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Free schools: do their outcomes justify the cost?

    Categories: Experts

There’s not enough evidence yet to see whether free schools have worked, says Tom Richmond, but what we do now know is quite how expensive the project has been

When Toby Young, the director of the New Schools Network, said last summer that free schools were “the most successful education policy of the post-war period”, I must admit to raising an eyebrow.

Having been a teacher twice, an adviser to the Department for Education, and a researcher on education and skills for almost a decade, it struck me as a rather peculiar claim.

To judge whether any education policy has succeeded or failed, there are two fundamental questions that one should pose. First, what has it delivered? There is little to be gained by supporters or critics cherry-picking individual free schools that support their pre-existing views.

It is easy to find examples of dismal failures along the way

Instead, we should evaluate them as a whole, and the evidence thus far has been mixed. Having analysed Ofsted reports and examination results, both the Education Datalab and the Education Policy Institute have concluded that it is hard to draw firm conclusions about the performance of free schools, largely because we do not have much data on them.

While some have produced sparkling results, it is easy to find examples of dismal failures along the way. So we can’t yet be sure what the project has delivered.

This brings us to the second consideration in judging the success of a policy: how much did it cost? Given the high-profile nature of free schools, you might think this would be a relatively straightforward answer.

On the contrary, financial information on these schools is extremely hard to locate, which makes it difficult to give a fair assessment of whether any benefits they might deliver have been worth the investment. I recently took it upon myself to find out how much money free schools have received and what the money has been spent on.

Through a combination of desk-based research, Excel spreadsheets, Freedom of Information requests and a lot of persistence, I found the answers to both questions. What I uncovered was surprising, and in some cases simply staggering.

The total sum of money spent on free schools up to April 2017 was over £3.6 billion. Given the climate of austerity that has gripped the DfE since 2010, this is a phenomenal amount and equates to approximately £8.6 million spent on each. Unsurprisingly, a large chunk of this funding has been consumed by capital costs such as construction, project management and land purchase. Much smaller amounts were spent on property and technical advice for these projects.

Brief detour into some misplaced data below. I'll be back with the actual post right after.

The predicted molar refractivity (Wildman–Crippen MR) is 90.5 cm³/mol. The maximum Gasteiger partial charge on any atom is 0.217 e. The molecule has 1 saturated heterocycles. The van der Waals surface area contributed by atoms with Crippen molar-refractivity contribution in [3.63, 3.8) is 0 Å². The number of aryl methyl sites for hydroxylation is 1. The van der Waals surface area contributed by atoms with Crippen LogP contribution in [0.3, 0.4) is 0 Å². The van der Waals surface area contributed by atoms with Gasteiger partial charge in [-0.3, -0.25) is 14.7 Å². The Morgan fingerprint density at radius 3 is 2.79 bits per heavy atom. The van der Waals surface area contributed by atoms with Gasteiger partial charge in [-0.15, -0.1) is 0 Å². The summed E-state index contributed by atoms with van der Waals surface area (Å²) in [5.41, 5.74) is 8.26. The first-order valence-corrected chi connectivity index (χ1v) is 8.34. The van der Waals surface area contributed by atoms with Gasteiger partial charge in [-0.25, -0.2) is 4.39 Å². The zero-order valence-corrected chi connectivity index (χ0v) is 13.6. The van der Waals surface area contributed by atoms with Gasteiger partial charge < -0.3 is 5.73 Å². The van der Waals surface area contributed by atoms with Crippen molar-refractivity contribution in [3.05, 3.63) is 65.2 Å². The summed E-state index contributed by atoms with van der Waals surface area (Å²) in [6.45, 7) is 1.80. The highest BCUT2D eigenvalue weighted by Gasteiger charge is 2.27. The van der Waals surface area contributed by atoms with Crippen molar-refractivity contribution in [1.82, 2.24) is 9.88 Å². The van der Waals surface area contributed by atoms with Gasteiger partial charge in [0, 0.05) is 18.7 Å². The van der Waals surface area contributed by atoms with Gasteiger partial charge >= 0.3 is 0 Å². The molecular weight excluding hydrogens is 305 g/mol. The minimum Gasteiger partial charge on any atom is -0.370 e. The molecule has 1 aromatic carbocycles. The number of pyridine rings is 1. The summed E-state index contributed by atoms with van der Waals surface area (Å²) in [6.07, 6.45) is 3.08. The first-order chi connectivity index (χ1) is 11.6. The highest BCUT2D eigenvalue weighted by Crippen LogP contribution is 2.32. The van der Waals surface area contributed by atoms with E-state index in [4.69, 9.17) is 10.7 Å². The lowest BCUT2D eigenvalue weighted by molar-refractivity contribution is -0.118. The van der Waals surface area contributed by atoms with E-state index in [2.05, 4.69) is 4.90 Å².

However, it is the money spent on legal advice that is most astonishing. In the early stages of the programme, the DfE was sometimes spending over £20 million in a single month on legal costs.

Expenditure on legal advice was so rampant at this time that it was consuming 25 per cent of all the money being ploughed into free schools.

A change in accounting procedures in 2014 means that legal costs now appear far lower than they once were. Even so, if we assume that (as was the case up to March 2014) these costs consumed a quarter of all spending on free schools, the total expenditure on legal advice since 2010 would now be £900 million – something that the DfE, the National Audit Office and the Public Accounts Committee may all wish to reflect on.

Almost £1 billion a year is now being poured into free schools and this is likely to grow.

Supporters may choose to label this as money well spent, while critics will claim it as precious money wasted. My new report does not aim to settle the debate over these schools’ value for money, rather to provide an additional lens through which to view the costs and benefits of the programme both now and in the future.

By monitoring the examination results and Ofsted ratings of free schools in the coming years, at the same time as scrutinising the overall expenditure, we can hopefully move closer to working out whether the last seven years has been worthwhile.

Tom Richmond is a former adviser to the Department for Education